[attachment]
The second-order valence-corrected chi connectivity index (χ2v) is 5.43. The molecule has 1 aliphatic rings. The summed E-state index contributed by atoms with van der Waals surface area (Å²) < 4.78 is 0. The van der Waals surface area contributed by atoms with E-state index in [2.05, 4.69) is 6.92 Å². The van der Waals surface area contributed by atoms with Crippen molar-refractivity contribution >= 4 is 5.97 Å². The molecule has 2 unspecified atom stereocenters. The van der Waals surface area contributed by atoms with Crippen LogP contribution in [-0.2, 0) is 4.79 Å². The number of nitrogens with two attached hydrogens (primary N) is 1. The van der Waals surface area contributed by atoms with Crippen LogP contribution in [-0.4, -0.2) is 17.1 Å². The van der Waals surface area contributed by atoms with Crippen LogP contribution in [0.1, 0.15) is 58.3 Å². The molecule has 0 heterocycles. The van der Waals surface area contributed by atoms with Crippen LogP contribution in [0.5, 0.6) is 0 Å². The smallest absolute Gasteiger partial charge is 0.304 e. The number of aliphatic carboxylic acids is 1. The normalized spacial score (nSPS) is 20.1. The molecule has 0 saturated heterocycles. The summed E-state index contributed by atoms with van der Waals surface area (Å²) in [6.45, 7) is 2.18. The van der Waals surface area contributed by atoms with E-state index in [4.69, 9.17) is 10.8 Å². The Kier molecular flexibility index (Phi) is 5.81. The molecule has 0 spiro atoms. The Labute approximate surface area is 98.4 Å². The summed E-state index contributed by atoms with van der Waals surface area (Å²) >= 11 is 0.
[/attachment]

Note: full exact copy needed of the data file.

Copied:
The second-order valence-corrected chi connectivity index (χ2v) is 5.43. The molecule has 1 aliphatic rings. The summed E-state index contributed by atoms with van der Waals surface area (Å²) < 4.78 is 0. The van der Waals surface area contributed by atoms with E-state index in [2.05, 4.69) is 6.92 Å². The van der Waals surface area contributed by atoms with Crippen molar-refractivity contribution >= 4 is 5.97 Å². The molecule has 2 unspecified atom stereocenters. The van der Waals surface area contributed by atoms with Crippen LogP contribution in [-0.2, 0) is 4.79 Å². The number of nitrogens with two attached hydrogens (primary N) is 1. The van der Waals surface area contributed by atoms with Crippen LogP contribution in [-0.4, -0.2) is 17.1 Å². The van der Waals surface area contributed by atoms with Crippen LogP contribution in [0.1, 0.15) is 58.3 Å². The molecule has 0 heterocycles. The van der Waals surface area contributed by atoms with Crippen LogP contribution in [0.5, 0.6) is 0 Å². The smallest absolute Gasteiger partial charge is 0.304 e. The number of aliphatic carboxylic acids is 1. The normalized spacial score (nSPS) is 20.1. The molecule has 0 saturated heterocycles. The summed E-state index contributed by atoms with van der Waals surface area (Å²) in [6.45, 7) is 2.18. The van der Waals surface area contributed by atoms with E-state index in [4.69, 9.17) is 10.8 Å². The Kier molecular flexibility index (Phi) is 5.81. The molecule has 0 spiro atoms. The Labute approximate surface area is 98.4 Å². The summed E-state index contributed by atoms with van der Waals surface area (Å²) >= 11 is 0.